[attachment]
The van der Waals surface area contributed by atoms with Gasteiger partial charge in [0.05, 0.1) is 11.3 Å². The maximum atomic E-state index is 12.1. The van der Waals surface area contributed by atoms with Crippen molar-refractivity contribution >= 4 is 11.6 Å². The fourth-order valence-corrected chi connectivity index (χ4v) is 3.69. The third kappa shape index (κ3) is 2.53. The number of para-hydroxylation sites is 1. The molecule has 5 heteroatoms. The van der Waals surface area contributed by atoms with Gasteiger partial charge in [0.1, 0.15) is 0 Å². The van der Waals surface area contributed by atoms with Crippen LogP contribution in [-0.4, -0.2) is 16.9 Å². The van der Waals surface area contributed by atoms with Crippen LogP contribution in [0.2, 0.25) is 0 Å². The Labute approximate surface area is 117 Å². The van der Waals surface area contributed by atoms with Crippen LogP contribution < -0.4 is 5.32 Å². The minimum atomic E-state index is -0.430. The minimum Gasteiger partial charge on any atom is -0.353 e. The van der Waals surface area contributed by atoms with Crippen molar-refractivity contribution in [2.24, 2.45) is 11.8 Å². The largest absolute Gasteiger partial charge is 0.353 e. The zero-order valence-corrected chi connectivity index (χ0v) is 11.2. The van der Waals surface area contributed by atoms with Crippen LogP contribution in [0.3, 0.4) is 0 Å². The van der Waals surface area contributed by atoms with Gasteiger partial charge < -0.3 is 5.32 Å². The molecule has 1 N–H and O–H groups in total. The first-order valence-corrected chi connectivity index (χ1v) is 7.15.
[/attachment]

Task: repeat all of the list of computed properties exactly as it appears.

The van der Waals surface area contributed by atoms with Gasteiger partial charge in [0.05, 0.1) is 11.3 Å². The maximum atomic E-state index is 12.1. The van der Waals surface area contributed by atoms with Crippen molar-refractivity contribution >= 4 is 11.6 Å². The fourth-order valence-corrected chi connectivity index (χ4v) is 3.69. The third kappa shape index (κ3) is 2.53. The number of para-hydroxylation sites is 1. The molecule has 5 heteroatoms. The van der Waals surface area contributed by atoms with Gasteiger partial charge in [0.1, 0.15) is 0 Å². The van der Waals surface area contributed by atoms with Crippen LogP contribution in [-0.4, -0.2) is 16.9 Å². The van der Waals surface area contributed by atoms with Crippen LogP contribution in [0.2, 0.25) is 0 Å². The Labute approximate surface area is 117 Å². The van der Waals surface area contributed by atoms with Crippen LogP contribution < -0.4 is 5.32 Å². The minimum atomic E-state index is -0.430. The minimum Gasteiger partial charge on any atom is -0.353 e. The van der Waals surface area contributed by atoms with Crippen molar-refractivity contribution in [2.24, 2.45) is 11.8 Å². The largest absolute Gasteiger partial charge is 0.353 e. The zero-order valence-corrected chi connectivity index (χ0v) is 11.2. The van der Waals surface area contributed by atoms with Crippen LogP contribution in [0.3, 0.4) is 0 Å². The van der Waals surface area contributed by atoms with Gasteiger partial charge < -0.3 is 5.32 Å². The molecule has 1 N–H and O–H groups in total. The first-order valence-corrected chi connectivity index (χ1v) is 7.15.